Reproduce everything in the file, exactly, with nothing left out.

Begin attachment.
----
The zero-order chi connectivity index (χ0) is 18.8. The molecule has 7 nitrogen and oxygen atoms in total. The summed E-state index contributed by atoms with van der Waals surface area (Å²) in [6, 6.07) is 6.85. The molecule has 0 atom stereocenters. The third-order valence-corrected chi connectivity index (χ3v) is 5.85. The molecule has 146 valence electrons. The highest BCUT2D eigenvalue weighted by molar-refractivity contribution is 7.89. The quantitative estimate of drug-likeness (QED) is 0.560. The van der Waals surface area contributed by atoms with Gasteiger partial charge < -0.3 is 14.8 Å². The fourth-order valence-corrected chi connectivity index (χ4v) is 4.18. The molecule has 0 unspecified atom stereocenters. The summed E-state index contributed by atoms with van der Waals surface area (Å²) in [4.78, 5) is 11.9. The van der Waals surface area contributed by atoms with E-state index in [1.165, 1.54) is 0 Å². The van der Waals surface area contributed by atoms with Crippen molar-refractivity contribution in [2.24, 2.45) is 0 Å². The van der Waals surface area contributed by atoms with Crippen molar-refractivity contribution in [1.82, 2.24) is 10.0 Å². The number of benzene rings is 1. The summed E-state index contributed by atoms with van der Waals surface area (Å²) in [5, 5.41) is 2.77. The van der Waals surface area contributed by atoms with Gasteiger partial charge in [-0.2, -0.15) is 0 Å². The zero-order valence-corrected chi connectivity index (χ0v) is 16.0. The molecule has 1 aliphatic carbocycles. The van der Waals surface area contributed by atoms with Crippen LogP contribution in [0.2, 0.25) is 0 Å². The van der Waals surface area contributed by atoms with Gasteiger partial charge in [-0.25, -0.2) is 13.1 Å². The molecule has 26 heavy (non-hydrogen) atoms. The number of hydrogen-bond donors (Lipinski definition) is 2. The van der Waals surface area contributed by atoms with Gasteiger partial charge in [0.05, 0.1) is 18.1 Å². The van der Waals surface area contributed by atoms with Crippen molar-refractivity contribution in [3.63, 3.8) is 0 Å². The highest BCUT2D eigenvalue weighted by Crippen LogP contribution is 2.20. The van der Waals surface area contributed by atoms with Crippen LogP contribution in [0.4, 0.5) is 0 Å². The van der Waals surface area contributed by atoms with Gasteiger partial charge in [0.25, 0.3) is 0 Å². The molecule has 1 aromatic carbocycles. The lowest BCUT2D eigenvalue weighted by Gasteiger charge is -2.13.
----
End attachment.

The zero-order chi connectivity index (χ0) is 18.8. The molecule has 7 nitrogen and oxygen atoms in total. The summed E-state index contributed by atoms with van der Waals surface area (Å²) in [6, 6.07) is 6.85. The molecule has 0 atom stereocenters. The third-order valence-corrected chi connectivity index (χ3v) is 5.85. The molecule has 146 valence electrons. The highest BCUT2D eigenvalue weighted by molar-refractivity contribution is 7.89. The quantitative estimate of drug-likeness (QED) is 0.560. The van der Waals surface area contributed by atoms with Gasteiger partial charge < -0.3 is 14.8 Å². The fourth-order valence-corrected chi connectivity index (χ4v) is 4.18. The molecule has 0 unspecified atom stereocenters. The summed E-state index contributed by atoms with van der Waals surface area (Å²) in [4.78, 5) is 11.9. The van der Waals surface area contributed by atoms with E-state index in [1.165, 1.54) is 0 Å². The van der Waals surface area contributed by atoms with Crippen molar-refractivity contribution in [2.24, 2.45) is 0 Å². The van der Waals surface area contributed by atoms with Crippen molar-refractivity contribution in [1.82, 2.24) is 10.0 Å². The number of benzene rings is 1. The summed E-state index contributed by atoms with van der Waals surface area (Å²) in [5, 5.41) is 2.77. The van der Waals surface area contributed by atoms with Gasteiger partial charge in [-0.2, -0.15) is 0 Å². The zero-order valence-corrected chi connectivity index (χ0v) is 16.0. The molecule has 1 aliphatic carbocycles. The van der Waals surface area contributed by atoms with Crippen LogP contribution in [0.2, 0.25) is 0 Å². The van der Waals surface area contributed by atoms with Gasteiger partial charge in [-0.25, -0.2) is 13.1 Å². The molecule has 26 heavy (non-hydrogen) atoms. The number of hydrogen-bond donors (Lipinski definition) is 2. The van der Waals surface area contributed by atoms with Gasteiger partial charge in [0.05, 0.1) is 18.1 Å². The van der Waals surface area contributed by atoms with Crippen molar-refractivity contribution in [3.63, 3.8) is 0 Å². The highest BCUT2D eigenvalue weighted by Crippen LogP contribution is 2.20. The van der Waals surface area contributed by atoms with Crippen LogP contribution in [0.4, 0.5) is 0 Å². The van der Waals surface area contributed by atoms with Gasteiger partial charge in [0.25, 0.3) is 0 Å². The molecule has 1 aromatic carbocycles. The lowest BCUT2D eigenvalue weighted by Gasteiger charge is -2.13.